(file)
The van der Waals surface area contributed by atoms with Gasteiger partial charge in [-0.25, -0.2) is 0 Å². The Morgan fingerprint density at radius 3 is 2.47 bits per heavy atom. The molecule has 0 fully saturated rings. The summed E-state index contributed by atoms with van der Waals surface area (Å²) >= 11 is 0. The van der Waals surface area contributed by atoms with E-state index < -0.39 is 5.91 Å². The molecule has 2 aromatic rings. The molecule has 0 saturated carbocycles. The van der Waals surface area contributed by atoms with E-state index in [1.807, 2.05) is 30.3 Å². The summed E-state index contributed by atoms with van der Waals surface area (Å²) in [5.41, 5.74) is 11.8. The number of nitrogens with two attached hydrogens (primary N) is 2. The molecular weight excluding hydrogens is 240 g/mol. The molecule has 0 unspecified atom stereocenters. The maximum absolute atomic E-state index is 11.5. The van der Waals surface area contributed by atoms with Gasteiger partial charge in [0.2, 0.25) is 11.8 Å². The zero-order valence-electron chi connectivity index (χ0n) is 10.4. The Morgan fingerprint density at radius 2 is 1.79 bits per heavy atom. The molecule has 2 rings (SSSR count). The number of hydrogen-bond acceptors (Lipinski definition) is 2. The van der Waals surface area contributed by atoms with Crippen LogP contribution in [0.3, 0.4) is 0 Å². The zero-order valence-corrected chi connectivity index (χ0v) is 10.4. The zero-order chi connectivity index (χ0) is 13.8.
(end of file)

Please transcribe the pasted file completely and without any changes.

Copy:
The van der Waals surface area contributed by atoms with Gasteiger partial charge in [-0.25, -0.2) is 0 Å². The Morgan fingerprint density at radius 3 is 2.47 bits per heavy atom. The molecule has 0 fully saturated rings. The summed E-state index contributed by atoms with van der Waals surface area (Å²) >= 11 is 0. The van der Waals surface area contributed by atoms with E-state index < -0.39 is 5.91 Å². The molecule has 2 aromatic rings. The molecule has 0 saturated carbocycles. The van der Waals surface area contributed by atoms with E-state index in [1.807, 2.05) is 30.3 Å². The summed E-state index contributed by atoms with van der Waals surface area (Å²) in [5.41, 5.74) is 11.8. The number of nitrogens with two attached hydrogens (primary N) is 2. The molecular weight excluding hydrogens is 240 g/mol. The molecule has 0 unspecified atom stereocenters. The maximum absolute atomic E-state index is 11.5. The van der Waals surface area contributed by atoms with Gasteiger partial charge in [0.2, 0.25) is 11.8 Å². The zero-order valence-electron chi connectivity index (χ0n) is 10.4. The Morgan fingerprint density at radius 2 is 1.79 bits per heavy atom. The molecule has 2 rings (SSSR count). The number of hydrogen-bond acceptors (Lipinski definition) is 2. The van der Waals surface area contributed by atoms with Crippen LogP contribution in [0.3, 0.4) is 0 Å². The zero-order valence-corrected chi connectivity index (χ0v) is 10.4. The zero-order chi connectivity index (χ0) is 13.8.